UCF boasts the nation’s top scoring offense, averaging 48.5 points per game. The 42-year-old Chip Kelly disciple has worked under other esteemed coaches like Frank Solich and Mark Farley.

Frost signed a contract extension with UCF in May, bumping his salary up to $2 million a year. Frost’s buyout is reportedly around $3 million.

PROS: He’s young and clearly an offensive guru. Even after Chip Kelly left Oregon, Frost stayed on Mark Helfrich’s staff and was the playcaller behind Marcus Mariota’s Heisman season. He’s had the same success with lesser players now at UCF, too. Interestingly, Frost actually got his coaching start on the defensive side of the football, and was actually a defensive coordinator (2008 Northern Illinois) before developing into an offensive mastermind.

CONS: He’s a Group 5 coach and it’s hard to see Tennessee going down that path again — post Butch Jones. Frost’s recruiting acumen is largely unknown and mainly there’s the fear of a homecoming.

Frost is Nebraska’s prodigal son. He grew up less than a hour away from Lincoln and was the star of the most recent glory days. If Frost spurns his alma mater, he could be waiting out the Florida job.

*** UPDATE 11/14 — Frost would be a big hire for Tennessee, but multiple sources from various camps say that Frost is booked for a return to his alma mater. ***



AP
4. MIKE NORVELL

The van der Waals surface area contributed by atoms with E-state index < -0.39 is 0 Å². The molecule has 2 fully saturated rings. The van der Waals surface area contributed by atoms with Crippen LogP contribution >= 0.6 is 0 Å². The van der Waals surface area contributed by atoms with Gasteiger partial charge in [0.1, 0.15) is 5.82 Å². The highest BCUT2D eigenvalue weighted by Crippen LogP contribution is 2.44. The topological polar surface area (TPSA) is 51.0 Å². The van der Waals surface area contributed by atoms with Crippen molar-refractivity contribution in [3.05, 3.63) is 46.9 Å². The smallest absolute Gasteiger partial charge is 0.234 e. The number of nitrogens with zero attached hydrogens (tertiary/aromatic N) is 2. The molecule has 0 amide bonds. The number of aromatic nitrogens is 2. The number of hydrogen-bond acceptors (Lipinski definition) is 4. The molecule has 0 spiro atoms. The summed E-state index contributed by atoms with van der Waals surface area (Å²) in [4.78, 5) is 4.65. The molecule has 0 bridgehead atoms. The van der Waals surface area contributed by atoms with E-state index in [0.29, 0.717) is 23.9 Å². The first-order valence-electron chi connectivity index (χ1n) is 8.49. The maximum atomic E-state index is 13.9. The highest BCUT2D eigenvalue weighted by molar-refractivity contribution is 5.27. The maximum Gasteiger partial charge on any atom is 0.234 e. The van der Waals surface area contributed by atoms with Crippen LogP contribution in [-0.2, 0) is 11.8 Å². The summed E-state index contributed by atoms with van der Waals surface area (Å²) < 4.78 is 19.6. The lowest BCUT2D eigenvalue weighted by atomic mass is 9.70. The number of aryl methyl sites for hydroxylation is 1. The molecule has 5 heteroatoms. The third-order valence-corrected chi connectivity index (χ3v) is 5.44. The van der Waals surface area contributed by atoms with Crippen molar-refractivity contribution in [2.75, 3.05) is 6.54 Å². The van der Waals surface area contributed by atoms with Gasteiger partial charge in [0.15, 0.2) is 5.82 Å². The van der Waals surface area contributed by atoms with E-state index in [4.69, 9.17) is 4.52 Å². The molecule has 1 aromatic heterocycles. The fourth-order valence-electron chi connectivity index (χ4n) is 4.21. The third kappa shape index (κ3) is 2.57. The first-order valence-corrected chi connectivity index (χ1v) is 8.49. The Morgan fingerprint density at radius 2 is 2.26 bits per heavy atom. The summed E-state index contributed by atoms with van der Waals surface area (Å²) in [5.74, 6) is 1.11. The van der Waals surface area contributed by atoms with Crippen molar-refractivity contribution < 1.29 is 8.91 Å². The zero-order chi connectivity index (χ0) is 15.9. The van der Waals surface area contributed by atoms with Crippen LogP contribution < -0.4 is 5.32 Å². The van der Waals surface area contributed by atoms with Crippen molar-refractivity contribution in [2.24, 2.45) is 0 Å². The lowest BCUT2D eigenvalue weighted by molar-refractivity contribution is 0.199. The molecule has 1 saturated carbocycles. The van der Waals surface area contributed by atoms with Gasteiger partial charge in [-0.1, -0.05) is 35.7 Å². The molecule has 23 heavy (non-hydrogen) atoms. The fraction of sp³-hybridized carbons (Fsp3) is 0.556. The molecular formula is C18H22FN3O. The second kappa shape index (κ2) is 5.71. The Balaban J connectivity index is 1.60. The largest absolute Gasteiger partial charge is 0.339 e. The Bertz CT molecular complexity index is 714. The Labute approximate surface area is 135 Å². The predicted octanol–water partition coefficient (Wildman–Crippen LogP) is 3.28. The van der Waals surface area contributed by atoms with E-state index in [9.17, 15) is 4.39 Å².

The former Central Arkansas wideout has rocketed up the coaching ranks the last decade, working his way up as GA at his alma mater to the OC at Tulsa, Pitt and Arizona State before taking over for Justin Fuente as Memphis. The 36-year-old coach is 8-1 with the Tigers in 2017, calling plays for former Tennessee quarterback Riley Ferguson.

Memphis touts one of the nation’s top offenses this season, a consistent hallmark of Norvell units during his stops at Tulsa and Arizona State. Norvell hails from the Todd Graham coaching tree, following Graham on all three stops and earning associate head coach title with the Sun Devils before his departure.

He makes around $2 million annually with a contract that runs through 2021. Norvell’s buyout is reportedly north of $4 million, per the USA Today database.

PROS: He’s an offensive guru with a talent for coaching quarterbacks. Since his first season as a coordinator (2011), Norvell’s offenses have averaged 38.2 points per game the last seven years. He’s young, and his time in Memphis has allowed him to develop recruiting relationships in a key part of the Volunteer State.